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A Different Perspective on Opioid Deaths, and JAMA reports 20% of all deaths in 25-34 y/o age group due to overdoses in 2016, up from 4% in 2001. 345% overall increase and 745% increase in 55-65 y/o


First, there were over 42,000 opioid-related deaths in 2016.  Second, increases were greatest among older age groups, including a 754% increase in the 55-64 y/o age group.  These figures were reported in JAMA open access journal for June 2018.

Third, the blame for these opioid-related deaths falls squarely on the unknown strengths of black-market “heroin”, which has recently received spiking with fentanyl (over 50 times as potent as heroin) to satisfy a saturated market with price drops making heroin cheaper than prescribed pain medications.  Fourth, partial blame lies with doctors who prescribe enough opioid pain-killers for patients to develop dependency (which differs from addiction in that the patient requires medication for near-normal functioning but does not display “addictive” behaviors) and then cutting them off, frequently cold turkey.  Such patients have no recourse but to turn to the black market, where injectable and nasally administered heroin is cheap, readily available, and highly potent.

A secondary cause of the the increase in opioid deaths is the aggressive marketing of Oxy-Contin for questionable indications and the claim by Purdue that it is always effective when given every twelve hours.  A significant percentage of patients have loss of effectiveness within eight hours and by twelve hours are suffering the pangs of withdrawal.  This finding has been covered up by Purdue and its pharmaceutical representatives to maintain their reputation as a twice-a-day drug.   By contrast, patients given high doses of heroin frequently are able to get by on single daily doses.  Use of OxyContin on an eight-hour schedule is not approved by the FDA and is not covered by insurance, so this is seldom a useful approach.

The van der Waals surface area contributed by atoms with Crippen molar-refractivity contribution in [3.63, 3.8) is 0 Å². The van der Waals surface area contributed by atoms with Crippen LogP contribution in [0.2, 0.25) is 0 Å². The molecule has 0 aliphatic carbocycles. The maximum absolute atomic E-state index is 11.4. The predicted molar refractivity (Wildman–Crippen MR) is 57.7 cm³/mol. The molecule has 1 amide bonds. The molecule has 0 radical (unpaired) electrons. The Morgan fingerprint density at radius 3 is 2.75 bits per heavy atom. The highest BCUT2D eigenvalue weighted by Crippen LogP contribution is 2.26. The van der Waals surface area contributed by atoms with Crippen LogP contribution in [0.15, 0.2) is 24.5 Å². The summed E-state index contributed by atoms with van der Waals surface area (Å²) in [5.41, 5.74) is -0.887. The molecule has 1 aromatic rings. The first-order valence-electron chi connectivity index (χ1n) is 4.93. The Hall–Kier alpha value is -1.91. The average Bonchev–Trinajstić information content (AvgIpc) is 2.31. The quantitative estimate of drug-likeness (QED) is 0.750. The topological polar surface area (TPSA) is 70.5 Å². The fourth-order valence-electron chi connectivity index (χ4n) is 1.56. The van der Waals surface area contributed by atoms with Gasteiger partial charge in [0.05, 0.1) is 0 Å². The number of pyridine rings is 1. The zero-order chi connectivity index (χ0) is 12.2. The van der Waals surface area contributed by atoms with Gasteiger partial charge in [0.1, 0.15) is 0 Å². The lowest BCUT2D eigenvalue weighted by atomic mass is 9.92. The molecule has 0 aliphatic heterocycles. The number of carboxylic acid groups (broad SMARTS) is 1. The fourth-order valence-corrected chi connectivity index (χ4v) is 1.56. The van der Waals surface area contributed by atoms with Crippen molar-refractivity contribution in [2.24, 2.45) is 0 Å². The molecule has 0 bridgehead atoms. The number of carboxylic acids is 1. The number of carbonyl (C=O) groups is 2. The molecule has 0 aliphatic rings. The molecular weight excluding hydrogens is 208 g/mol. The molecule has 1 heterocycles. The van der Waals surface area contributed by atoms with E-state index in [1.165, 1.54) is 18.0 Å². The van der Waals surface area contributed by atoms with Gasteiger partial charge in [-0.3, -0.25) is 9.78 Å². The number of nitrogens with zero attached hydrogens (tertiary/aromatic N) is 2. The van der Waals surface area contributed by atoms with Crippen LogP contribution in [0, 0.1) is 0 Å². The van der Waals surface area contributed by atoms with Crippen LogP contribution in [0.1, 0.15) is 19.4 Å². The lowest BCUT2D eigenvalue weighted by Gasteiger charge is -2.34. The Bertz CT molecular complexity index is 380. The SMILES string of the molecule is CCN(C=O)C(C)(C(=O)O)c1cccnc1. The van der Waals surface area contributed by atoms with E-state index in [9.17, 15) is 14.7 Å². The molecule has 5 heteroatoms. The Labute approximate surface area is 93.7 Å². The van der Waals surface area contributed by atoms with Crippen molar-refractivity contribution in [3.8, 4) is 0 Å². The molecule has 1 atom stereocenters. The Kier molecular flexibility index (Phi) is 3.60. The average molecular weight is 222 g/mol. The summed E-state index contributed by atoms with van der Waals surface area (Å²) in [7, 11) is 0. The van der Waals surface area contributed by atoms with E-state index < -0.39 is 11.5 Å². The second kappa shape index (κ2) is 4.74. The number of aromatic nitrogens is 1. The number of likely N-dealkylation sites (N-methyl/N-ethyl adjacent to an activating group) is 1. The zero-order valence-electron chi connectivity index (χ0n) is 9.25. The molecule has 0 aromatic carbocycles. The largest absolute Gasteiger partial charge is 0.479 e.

There has been considerable public outcry over the enrichment of a single family from the massive prescription use of OxyContin from Purdue.  This has led to public shaming and much discussion of the moral culpability of this super-wealthy family (whom I shall not name, as it is irrelevant to my purposes who they are).

The last factor in the opioid-death crisis is the shameful attitudes of many physicians, who have never suffered from chronic or intolerable non-cancer pain and do not appreciate the debilitating effects of overwhelming pain on a patient’s ability to function or enjoy life.  There is a widely held prejudice among physicians that opioids are unnecessary in the treatment of acute or chronic non-cancer pain unless massive trauma is present.  Many, many patients suffer in the half-light of intolerable pain that inhibits their abilities to perform activities of daily living, much less enjoy recreational or culture activities.  Some physicians are sympathetic, but most of these feel they are being shamed by doctors who have no personal experience of intolerable pain.  Those patients with severe, especially inflammatory arthritis, and spinal stenosis who are not served by non-opioid pain-killers are forced to doctor-shop and often never obtain adequate relief of pain.

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